“The design of the new sound system presented a number of significant challenges,” said acoustician and Director of Danley University Doug Jones, who designed the speaker system using Danley’s new Direct modeling software. “Architectural considerations ruled out a distributed system, so we were asked to throw sound eight hundred feet across the stadium… without affecting the hospital just beyond. The only way to do that is with highly directional horns, which is Danley’s specialty.”

Although a range of Danley components – including Jericho Horns and BC-415 subwoofers – contribute to coverage of the entire bowl, the real hero in Iowa is Danley’s new Caleb Horn. Measuring ten feet tall by four feet wide by five feet deep, the Caleb Horn delivers precision pattern control to extremely low frequencies and provides seemingly magical coverage of the opposite stands – and little else – at Kinnick Stadium. It is a single, massive horn with 108 drivers (12 x 18-inch drivers, 32 x 6-inch mid-range drivers and 64 x one-inch high-frequency compression drivers, 40 x 15 degree coverage pattern) with a frequency response that extends down to 30Hz.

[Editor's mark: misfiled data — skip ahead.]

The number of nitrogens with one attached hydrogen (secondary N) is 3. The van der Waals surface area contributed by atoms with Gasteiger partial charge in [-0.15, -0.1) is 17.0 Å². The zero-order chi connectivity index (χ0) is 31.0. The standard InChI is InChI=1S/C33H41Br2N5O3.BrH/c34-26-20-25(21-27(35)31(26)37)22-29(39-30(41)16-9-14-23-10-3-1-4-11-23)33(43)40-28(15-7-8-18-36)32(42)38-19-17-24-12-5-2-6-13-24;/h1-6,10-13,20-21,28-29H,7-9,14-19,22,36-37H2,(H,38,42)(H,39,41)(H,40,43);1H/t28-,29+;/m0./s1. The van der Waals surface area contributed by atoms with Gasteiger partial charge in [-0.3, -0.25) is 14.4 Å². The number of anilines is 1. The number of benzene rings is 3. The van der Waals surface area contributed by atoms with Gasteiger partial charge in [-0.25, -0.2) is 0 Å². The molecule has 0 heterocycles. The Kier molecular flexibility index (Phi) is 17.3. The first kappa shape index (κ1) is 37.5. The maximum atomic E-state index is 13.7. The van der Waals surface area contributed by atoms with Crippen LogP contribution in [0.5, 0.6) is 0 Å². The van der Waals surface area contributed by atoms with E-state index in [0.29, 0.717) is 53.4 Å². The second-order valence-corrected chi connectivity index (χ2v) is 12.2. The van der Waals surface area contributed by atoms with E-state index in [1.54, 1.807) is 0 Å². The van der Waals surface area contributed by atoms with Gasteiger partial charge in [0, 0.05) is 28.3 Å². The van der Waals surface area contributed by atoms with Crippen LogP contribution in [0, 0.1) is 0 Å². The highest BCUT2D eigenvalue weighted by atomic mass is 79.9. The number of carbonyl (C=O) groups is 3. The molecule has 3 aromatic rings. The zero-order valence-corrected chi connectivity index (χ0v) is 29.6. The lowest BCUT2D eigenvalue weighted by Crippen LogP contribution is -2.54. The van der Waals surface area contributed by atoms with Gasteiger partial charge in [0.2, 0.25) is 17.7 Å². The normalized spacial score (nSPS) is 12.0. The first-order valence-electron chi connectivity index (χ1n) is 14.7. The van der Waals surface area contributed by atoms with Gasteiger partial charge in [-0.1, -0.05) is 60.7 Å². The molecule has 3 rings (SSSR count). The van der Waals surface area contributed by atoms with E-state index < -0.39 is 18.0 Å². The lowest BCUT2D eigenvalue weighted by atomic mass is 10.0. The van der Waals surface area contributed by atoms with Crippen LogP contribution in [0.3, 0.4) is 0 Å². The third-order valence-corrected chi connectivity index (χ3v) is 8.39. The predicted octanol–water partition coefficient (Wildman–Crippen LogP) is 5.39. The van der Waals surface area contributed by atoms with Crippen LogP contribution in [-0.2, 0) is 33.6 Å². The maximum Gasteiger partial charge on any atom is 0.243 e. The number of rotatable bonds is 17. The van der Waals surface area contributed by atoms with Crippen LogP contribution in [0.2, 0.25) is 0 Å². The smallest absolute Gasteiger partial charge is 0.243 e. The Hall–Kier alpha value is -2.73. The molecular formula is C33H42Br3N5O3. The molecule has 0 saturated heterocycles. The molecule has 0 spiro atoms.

“Danley’s Caleb Horn is a game changer,” said Larry Lucas, director of audio engineering at Anthony James Partners. “Given the architecture of Kinnick Stadium, the Caleb’s default 15 by 40 degree beam width was perfect to hit the far section, but Danley was willing to modify the horn exit to hit any target we required. Apart from the precision coverage, which extends to vastly lower frequencies than can be obtained with any other solution, the Caleb shares another Danley feature: clean, musical sound without comb filtering or other interference issues.”

Kinnick Stadium is the first project to use Danley’s new freely available Direct modeling software from conception to completion. Unlike other modeling software, Direct makes predictions down to subwoofer frequencies, which allowed Jones to predict the low-frequency interactions around the bowl and, critically, at a point where the stadium is open to the hospital. By carefully adjusting the timing and phasing of the subwoofers relative to the Caleb’s substantial low-frequency content, Jones placed a low-frequency null near the hospital within the Direct software. The predicted null translates to reality; although the crowd will still enjoy abundant bass, the nearby hospital is significantly spared. “In addition to being accurate across the spectrum, Direct is very quick to render and easy to use,” commented Jones.